c/o amazon.com

c/o amazon.com

Israeli-Palestinian writer Sayed Kashua initially planned to spend a year teaching Hebrew at the University of Illinois before returning to his apartment in Ramat Denya, a Jewish neighborhood in western Jerusalem. But on June 12, 2014, a few Palestinian men kidnapped, and later killed, three Israeli teenagers near an Israeli settlement. About two weeks later, three Israeli teenagers burned a Palestinian teenager to death. Kashua read comments from readers who threatened to break his legs and kidnap his children. His daughter, according to a profile of Kashua in The New Yorker, was attacked with water bottles for being Arab.

And so, in July, Kashua announced that his departure was no longer going to be temporary; instead, he was leaving the country for good.

“Twenty-five years of writing and knowing bitter criticisms from both sides, but last week I gave up,” he wrote in his weekly column for the left-leaning Israeli newspaper Haaretz. “Last week something inside me broke. When Jewish youth parade through the city shouting ‘Death to Arabs’ and attack Arabs only because they are Arabs, I understood that I lost my little war.”

Kashua’s latest book, “Native: Dispatches from an Israeli-Palestinian Life,” is a collection of ten years of columns Kashua wrote for Haaretz. The stories are organized chronologically, from a letter to the editor Kashua’s wife wrote complaining about the factual accuracy of one of his columns to the last piece he wrote while living in Israel.

At their core, the columns are personal stories about Kashua, his wife, and their children. But barely beneath the surface, Kashua shows political motives. His stories reveal the bigotry around him and present to his Jewish audiences a depiction of an Arab world that is human and believable.

Kashua presents pictures of Palestinian life and Israeli bigotry to a largely Jewish audience. For over ten years, he has written a weekly column in Haaretz in Hebrew, his second language. In 2005, he created a show called “Arab Labor” that played on Channel 2, the most widely viewed channel in Israel, about an Arab journalist who writes for a Hebrew newspaper.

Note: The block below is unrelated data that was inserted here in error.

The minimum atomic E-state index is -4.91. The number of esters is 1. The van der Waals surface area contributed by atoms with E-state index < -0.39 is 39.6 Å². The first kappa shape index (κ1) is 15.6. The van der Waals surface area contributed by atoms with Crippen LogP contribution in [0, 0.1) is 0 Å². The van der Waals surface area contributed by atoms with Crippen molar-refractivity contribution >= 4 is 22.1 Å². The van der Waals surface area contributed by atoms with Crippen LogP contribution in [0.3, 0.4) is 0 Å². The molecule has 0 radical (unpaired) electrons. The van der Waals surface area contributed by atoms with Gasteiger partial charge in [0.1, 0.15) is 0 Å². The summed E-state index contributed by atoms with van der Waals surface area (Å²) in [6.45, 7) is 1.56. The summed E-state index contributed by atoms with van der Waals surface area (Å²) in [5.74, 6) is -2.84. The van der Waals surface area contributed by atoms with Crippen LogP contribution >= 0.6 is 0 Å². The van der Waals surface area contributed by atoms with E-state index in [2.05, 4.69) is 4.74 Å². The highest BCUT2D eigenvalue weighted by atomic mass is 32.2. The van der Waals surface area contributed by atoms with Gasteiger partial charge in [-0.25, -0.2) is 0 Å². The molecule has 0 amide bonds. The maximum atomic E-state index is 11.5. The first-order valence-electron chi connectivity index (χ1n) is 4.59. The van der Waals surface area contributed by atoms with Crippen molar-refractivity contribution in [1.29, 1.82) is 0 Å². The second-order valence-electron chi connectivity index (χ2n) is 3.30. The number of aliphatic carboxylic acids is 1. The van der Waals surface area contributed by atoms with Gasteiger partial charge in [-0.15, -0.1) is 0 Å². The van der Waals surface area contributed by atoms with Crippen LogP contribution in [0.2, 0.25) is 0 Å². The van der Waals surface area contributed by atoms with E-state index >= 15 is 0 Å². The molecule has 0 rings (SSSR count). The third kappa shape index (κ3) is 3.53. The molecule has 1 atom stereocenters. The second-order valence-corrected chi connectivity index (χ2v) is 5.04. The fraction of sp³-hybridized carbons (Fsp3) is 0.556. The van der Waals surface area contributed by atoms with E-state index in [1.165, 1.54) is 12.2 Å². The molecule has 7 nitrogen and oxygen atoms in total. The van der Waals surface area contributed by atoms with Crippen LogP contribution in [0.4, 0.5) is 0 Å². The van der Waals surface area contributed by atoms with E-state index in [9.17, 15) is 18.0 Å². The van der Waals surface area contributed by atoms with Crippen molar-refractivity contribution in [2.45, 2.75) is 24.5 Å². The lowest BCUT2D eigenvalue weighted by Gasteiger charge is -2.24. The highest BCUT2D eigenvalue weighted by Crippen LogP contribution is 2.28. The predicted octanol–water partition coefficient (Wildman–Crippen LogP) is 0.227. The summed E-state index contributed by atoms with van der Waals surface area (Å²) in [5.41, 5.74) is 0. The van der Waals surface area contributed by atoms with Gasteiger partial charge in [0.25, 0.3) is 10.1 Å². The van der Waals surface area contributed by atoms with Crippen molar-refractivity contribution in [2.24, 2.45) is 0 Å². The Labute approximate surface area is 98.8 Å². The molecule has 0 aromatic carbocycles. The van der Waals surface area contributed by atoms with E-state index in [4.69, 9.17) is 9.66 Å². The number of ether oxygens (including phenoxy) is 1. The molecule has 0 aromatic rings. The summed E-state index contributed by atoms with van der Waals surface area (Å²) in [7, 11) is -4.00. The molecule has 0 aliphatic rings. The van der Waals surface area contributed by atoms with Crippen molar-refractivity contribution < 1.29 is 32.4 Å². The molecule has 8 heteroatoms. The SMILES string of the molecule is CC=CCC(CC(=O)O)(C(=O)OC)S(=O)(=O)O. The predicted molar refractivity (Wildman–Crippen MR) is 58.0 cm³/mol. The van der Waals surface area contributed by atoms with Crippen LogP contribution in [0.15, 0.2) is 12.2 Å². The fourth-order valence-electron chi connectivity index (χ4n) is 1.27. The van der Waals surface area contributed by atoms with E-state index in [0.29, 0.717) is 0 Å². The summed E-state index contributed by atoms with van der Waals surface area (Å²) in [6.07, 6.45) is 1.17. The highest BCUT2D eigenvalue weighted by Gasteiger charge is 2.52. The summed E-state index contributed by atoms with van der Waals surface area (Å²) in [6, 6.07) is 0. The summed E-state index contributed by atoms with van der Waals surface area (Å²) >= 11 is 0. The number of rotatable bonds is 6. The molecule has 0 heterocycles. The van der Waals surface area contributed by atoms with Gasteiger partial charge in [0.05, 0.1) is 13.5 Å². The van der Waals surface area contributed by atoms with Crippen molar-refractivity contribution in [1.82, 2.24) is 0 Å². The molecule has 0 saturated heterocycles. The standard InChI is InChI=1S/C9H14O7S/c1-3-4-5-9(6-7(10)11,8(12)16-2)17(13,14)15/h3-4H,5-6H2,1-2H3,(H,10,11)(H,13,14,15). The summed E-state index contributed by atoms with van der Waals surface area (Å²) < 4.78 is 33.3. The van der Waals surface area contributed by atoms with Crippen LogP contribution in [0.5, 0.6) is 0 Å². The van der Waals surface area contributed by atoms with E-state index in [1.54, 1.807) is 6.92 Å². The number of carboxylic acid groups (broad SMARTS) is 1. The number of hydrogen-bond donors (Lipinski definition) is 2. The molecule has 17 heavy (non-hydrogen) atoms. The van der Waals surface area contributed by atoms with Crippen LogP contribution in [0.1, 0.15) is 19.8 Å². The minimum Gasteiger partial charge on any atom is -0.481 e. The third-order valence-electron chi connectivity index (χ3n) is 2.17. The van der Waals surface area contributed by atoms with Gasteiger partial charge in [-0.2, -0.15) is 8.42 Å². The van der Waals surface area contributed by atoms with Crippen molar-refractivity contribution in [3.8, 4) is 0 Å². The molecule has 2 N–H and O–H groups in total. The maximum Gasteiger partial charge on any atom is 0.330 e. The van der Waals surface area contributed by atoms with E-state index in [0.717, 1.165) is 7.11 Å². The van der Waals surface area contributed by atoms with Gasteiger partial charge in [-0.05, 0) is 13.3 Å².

The columns in “Native” are frequently humorous, as Kashua writes of the absurdity of living life as a Palestinian in Israel. In “Holy Work,” he writes that he invited a Jewish housemaid to clean his apartment in order to relieve him of work. But, to his wife’s consternation, he took down any photos, books, or food that might reveal them to be Arab. When he finished, the walls were empty.

“That’s that,” he said. “This is what a Jewish home looks like.”

Kashua’s story is one of assimilation, and often other Arabs state their belief that he is abandoning his roots. He moves from an Arab neighborhood in eastern Jerusalem to a Jewish neighborhood in western Jerusalem. In “Pride and Prejudice” he tries to show his kids that he can rebel by playing a CD with Arabic songs to a security guard. But, he finds, there are no Arabic CDs in his entire car.

“I searched the pockets in the door and even in the trunk,” he wrote. “I couldn’t look my kids in the eye when I came up empty.”

Besides the tales of cultural abandonment, Kashua writes about the blatant racism that surrounds him in his Jewish neighborhood. Parents don’t allow their children to play with Kashua’s daughter. Fans at the end of a soccer game dance victoriously and cheer, “Death to Arabs.”

At least at the beginning, Kashua lends these scenes an air of hope. The people in his columns are generally good. Jewish friends and acquaintances react in horror when they discover some of the racism he faces.

But by the end—as the war gears back up in the summer of 2014—that hope seems to fade. In his final column from Israel, Kashua’s optimism has disappeared. An Arab citizen who desperately tried to assimilate into his own country through activities such as reading and writing in Hebrew, living in a Jewish neighborhood in Jerusalem, and hiding his CDs, his books, and his accent from unknowing spectators, Kashua is still not accepted by Palestinians or Israelis.

Many of these battles have stuck with Kashua even now that he lives in the United States. Less than four months after he arrived in Illinois, Phyllis M. Wise, then the chancellor of the University of Illinois at Urbana-Champaign, withdrew an offer of employment to a tenured professor, Steven Salaita, who had written a series of tweets that were critical of the Israeli government. Kashua, in response to Wise’s decision, wrote a column in Haaretz comparing the academic environment in Israel to the one in the United States.

“Again, just as in Israel, I find myself among Jews and Arabs,” he wrote. “And even though I’ve only been working at the university a short time, I have already learned that the battles in American academia about the Israeli-Palestinian arena are as fierce as the ones back home.”

But even as he holds, in America, many of the characteristics and battles he writes about in “Native,” he has left behind his hope. In “Native,” that hope is still inside Kashua—a remnant of a time when he could still hope for peace between Israel and Palestine—when, perhaps, peace was even a reasonable thing to hope for.

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